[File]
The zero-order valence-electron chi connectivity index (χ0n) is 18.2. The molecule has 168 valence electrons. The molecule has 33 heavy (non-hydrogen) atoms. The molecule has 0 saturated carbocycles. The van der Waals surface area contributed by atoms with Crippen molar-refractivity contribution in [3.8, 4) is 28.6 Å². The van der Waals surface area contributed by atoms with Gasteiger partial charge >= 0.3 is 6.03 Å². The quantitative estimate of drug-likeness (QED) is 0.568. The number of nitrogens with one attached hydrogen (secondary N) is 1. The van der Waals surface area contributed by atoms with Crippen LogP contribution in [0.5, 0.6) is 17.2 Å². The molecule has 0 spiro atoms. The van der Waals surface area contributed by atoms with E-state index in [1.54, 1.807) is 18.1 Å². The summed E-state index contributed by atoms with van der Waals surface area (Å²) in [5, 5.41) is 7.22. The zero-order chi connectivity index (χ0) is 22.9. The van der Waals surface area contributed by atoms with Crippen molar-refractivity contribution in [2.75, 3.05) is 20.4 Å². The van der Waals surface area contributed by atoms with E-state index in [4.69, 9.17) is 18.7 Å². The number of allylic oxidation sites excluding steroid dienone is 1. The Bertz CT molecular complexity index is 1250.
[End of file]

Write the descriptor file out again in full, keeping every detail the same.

The zero-order valence-electron chi connectivity index (χ0n) is 18.2. The molecule has 168 valence electrons. The molecule has 33 heavy (non-hydrogen) atoms. The molecule has 0 saturated carbocycles. The van der Waals surface area contributed by atoms with Crippen molar-refractivity contribution in [3.8, 4) is 28.6 Å². The van der Waals surface area contributed by atoms with Gasteiger partial charge >= 0.3 is 6.03 Å². The quantitative estimate of drug-likeness (QED) is 0.568. The number of nitrogens with one attached hydrogen (secondary N) is 1. The van der Waals surface area contributed by atoms with Crippen LogP contribution in [0.5, 0.6) is 17.2 Å². The molecule has 0 spiro atoms. The van der Waals surface area contributed by atoms with E-state index in [1.54, 1.807) is 18.1 Å². The summed E-state index contributed by atoms with van der Waals surface area (Å²) in [5, 5.41) is 7.22. The zero-order chi connectivity index (χ0) is 22.9. The van der Waals surface area contributed by atoms with Crippen molar-refractivity contribution in [2.75, 3.05) is 20.4 Å². The van der Waals surface area contributed by atoms with E-state index in [4.69, 9.17) is 18.7 Å². The number of allylic oxidation sites excluding steroid dienone is 1. The Bertz CT molecular complexity index is 1250.